“The stories [in Promised Lands] span an array of settings in time and place, and would fall at various points on any Promised-Land-in-concrete-or-abstract-terms continuum . . .. Any anthology featuring this contributor roster (the first three bylines in the table of contents belong to Dara Horn, Tova Mirvis, and Steve Stern) will contain some excellent work and will be well worth reading. Go buy it.”—Jewish Journal of Greater LA

“Rubin’s anthology of previously unreleased work by rising and prominent Jewish American authors shows the multitudinous and often unexpected ways in which Jewish ideology shapes people’s lives. In Binnie Kirshenbaum’s ‘Lunatic,’ a woman watching the news report of Yitzhak Rabin’s assassination recognizes a former crush in the crowd of radicals and recalls her failed attempt to seduce the odd, unfriendly boy. Edward Schwarzschild’s ‘Midhusband’ features a man infatuated with the midwife who assisted eight months earlier in the birth of his child. As the tale progresses, and the midwife returns his feelings, the narrator bases a decision to deceive his wife on the well-being of his infant son. Another child figures prominently in Lauren Grodstein’s ‘Homewrecker,’ in which the narrator’s dogged repetition of the formal term ‘my future husband’ illuminates her own isolation as she finds herself caught between him, his striking ex, and their damaged son. Standouts from Elisa Albert, Aaron Hamburger, Lara Vapnyar, Dara Horn, and others round out this stunning compilation of talented storytellers who have all been shaped somehow by history and faith, or lack there of.” *Starred Review—Publishers Weekly

“Promised Lands should find a wide audience. For those readers who follow the contemporary Jewish American literary scene, Derek Rubin provides a rich gathering of stories that move, engage, and provoke.”—Jewish Book World

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Product Details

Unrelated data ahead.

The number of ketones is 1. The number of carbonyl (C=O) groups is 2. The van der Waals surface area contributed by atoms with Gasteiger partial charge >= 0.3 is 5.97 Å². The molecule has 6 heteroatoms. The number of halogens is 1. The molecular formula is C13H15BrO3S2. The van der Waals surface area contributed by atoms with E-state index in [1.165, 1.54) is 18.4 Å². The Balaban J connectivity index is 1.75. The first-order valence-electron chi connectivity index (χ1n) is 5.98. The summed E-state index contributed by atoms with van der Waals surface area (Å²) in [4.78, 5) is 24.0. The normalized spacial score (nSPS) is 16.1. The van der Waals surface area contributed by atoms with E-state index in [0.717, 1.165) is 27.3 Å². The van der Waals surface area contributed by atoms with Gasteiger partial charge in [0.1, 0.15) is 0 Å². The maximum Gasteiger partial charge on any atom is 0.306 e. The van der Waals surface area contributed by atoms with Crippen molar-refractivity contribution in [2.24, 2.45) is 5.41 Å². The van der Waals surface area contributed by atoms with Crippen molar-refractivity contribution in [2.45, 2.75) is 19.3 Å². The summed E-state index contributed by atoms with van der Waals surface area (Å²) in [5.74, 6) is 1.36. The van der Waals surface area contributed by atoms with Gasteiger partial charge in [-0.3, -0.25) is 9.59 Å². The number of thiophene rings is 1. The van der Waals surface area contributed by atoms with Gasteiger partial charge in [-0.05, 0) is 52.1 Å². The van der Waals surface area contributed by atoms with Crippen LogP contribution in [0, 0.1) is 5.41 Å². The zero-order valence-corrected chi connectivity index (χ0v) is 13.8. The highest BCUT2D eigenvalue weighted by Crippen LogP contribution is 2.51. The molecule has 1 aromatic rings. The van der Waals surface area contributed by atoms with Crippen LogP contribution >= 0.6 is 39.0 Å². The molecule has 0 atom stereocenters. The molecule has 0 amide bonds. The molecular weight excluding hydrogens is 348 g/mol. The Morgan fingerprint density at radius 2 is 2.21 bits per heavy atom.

ISBN-13:
9781584659204
Publisher:
Brandeis University Press
Publication date:
11/09/2010
Series:
Brandeis Series in American Jewish History, Culture, and Life & HBI Series on Jewish Women
Edition description:
New Edition
Pages:
336
Sales rank:
1,422,802
Product dimensions:
6.00(w) x 8.90(h) x 0.90(d)

What People are saying about this

Ilan Stavans
"Irving Howe was wrong: The Jewish-American writer didn't disappear after the post-immigrant generation but has become restless, multifaceted, and probing. Perhaps literature itself is now under threat but even that isn't a deterrent: To tell a story, and to tell it well, is proof of durability."
Ilan Stavans, author of On Borrowed Words: A Memoir of Language
Hasia R. Diner
“That more than a score of writers—seasoned veterans and relative newcomers to the literary scene—have produced a volume of short stories struggling and playing with the themes of Jewishness in America at the beginning of the twenty-first century speaks loudly about the salience and resilience of ‘being Jewish.’ In a complicated descant, these writers demonstrate the enduring mystery and power of the Jewish tradition in a post-modern world.”

Meet the Author

DEREK RUBIN teaches in the English Department and the American Studies Program at Utrecht University in the Netherlands. His essay anthology Who We Are: On Being (and Not Being) a Jewish American Writer won the 2005 National Jewish Book Award.